But in truth, the film revolves around Downey Jr. as Stark and it is a show-stopping performance. His Stark is a remarkable character, eschewing the traditional square-jawed hero persona for something a little more down-to-earth and human. His womanising and alcohol consumption don't exactly disappear when he dons the suit and it all makes the film compelling, to have a hero that is actually rather flawed. His delivery and his one-liners are perfectly suited to Stark and alongside him, Paltrow also does well in a traditionally one-dimensional sidekick role. This film really is a lot of fun and escapism at its very best.
- Agent Coulson, who would go on to become a fixture in the Marvel Cinematic Universe, was originally a much smaller role. The part was expanded when producers saw Clark Gregg's chemistry with the rest of the cast.
- JARVIS, Tony's computer system, was named after his father's butler Edwin Jarvis. It stands for Just A Rather Very Intelligent System.
- The roadster that we see Tony Stark working on in his workshop actually belongs to director Jon Favreau.
What's not to like?
Compared to Downey Jr. in the lead role, Howard and Bridges feel a little weaker. Howard's part as Lt. Col Rhodes feels underwritten and doesn't have that much to do in the film (though Marvel fans would tell you that he's destined for bigger things). Bridges gives a decent enough performance but I wanted something more than a slimy business partner with a suit of his own. And compared to Stark, Stane's character progression didn't feel as fleshed out so that I found his motivation a little weak.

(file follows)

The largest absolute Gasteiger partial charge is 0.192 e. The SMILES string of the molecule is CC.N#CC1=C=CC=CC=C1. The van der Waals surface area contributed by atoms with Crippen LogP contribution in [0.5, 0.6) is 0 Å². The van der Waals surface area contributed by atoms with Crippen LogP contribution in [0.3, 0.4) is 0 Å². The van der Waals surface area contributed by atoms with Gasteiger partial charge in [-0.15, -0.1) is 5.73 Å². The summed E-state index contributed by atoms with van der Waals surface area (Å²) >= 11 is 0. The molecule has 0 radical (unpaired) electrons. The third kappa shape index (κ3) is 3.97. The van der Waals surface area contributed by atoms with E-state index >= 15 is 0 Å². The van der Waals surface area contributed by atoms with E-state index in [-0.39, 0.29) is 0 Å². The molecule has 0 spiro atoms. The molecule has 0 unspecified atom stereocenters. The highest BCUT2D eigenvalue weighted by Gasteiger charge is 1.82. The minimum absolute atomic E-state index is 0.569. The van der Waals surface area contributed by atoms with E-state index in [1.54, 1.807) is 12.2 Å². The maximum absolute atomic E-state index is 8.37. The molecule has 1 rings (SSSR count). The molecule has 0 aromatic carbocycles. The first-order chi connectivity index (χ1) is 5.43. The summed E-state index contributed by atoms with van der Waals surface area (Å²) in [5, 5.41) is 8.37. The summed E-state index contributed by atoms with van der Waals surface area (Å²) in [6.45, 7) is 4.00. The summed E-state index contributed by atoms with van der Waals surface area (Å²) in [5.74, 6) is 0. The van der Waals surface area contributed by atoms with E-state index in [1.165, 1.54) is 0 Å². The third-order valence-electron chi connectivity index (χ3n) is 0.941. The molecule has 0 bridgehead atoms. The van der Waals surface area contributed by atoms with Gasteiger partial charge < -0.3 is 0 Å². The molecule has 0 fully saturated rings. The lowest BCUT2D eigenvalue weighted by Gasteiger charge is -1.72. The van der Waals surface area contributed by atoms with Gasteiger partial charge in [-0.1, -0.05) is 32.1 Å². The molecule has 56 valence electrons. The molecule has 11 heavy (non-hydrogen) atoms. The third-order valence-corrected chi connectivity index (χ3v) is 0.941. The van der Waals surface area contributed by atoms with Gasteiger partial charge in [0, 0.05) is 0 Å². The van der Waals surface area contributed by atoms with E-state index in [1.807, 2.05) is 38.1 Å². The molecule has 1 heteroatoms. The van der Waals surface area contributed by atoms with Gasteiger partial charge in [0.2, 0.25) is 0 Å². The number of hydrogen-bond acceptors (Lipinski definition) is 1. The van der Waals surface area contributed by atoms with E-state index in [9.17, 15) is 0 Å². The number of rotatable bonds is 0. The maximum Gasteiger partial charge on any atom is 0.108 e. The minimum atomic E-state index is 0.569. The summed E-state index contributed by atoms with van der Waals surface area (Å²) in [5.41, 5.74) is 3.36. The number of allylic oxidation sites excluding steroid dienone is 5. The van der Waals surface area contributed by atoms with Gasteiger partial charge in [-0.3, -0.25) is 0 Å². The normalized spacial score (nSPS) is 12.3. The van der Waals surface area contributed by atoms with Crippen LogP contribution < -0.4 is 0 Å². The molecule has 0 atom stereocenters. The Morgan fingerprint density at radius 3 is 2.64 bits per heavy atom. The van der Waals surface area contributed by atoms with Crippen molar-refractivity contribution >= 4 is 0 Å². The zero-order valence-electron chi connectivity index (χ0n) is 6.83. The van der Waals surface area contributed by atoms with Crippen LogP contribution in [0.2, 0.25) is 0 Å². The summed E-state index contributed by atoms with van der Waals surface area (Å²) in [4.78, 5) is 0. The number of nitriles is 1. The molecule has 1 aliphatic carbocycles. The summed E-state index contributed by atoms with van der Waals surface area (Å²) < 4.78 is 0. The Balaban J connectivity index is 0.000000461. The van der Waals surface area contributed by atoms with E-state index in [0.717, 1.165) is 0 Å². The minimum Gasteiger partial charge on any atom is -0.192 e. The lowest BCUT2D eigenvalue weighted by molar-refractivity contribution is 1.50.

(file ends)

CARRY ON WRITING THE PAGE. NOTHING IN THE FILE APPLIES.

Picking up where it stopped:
Aside from some aggressive product placement by Audi, there isn't much I can find wrong with Iron Man. It is good, clean fun the family can enjoy and while you might get the feeling that it's throwing in all kinds of references to other Marvel characters and movies, only a proper fan-boy would notice them all. But you can still enjoy it for what it is - a smooth, polished and enjoyable superhero film the likes of which we're now all too familiar with.
Should I watch it?
Given that this is the very start of Marvel's epic MCU project, it would be remiss to ignore it. It would also be understandable if the film had teething problems such as ropey effects or miscasting errors. But Iron Man is a confident and entertaining movie filled with action, comedy, thrills, spills, the lot. The film really benefits by having Marvel Studios oversee the production, giving it an air of authenticity that previous Marvel films such as Fantastic Four might have lacked. A great start for Marvel Studios to begin rebuilding their brand and superb fun for the rest of us.
Great For: comic book guys everywhere, family nights in, Robert Downey Jr's career, Marvel Studios and the MCU
Not So Great For: DC, people bored of superhero films
What else should I watch?
It stands to reason that there are other films in the MCU's Phase One also worth checking out - Captain America: The First Avenger cleverly interweaves the character's historical origins into a fabulous period war movie while Avengers Assemble is the ultimate greatest-hits package, combining all of Marvel's biggest stars into one terrific piece of escapist cinema. However, I wasn't quite as sold on Thor or The Incredible Hulk as I should have been. They're OK but not quite as entertaining as their stablemates. As time has worn on, even more characters have been given their own movies like Doctor Strange, Ant-Man and the wonderfully entertaining Guardians Of The Galaxy.
Of course, Marvel movies were about long before Marvel themselves decided to make them. The original Spider-Man trilogy with Tobey Maguire are good fun for forgiving viewers while X-Men and X-Men 2 are also very good films in their own right. However, avoid the likes of The Punisher and Daredevil as these are a long way away from the sheer class audiences have become used to these days.
© 2015 Benjamin Cox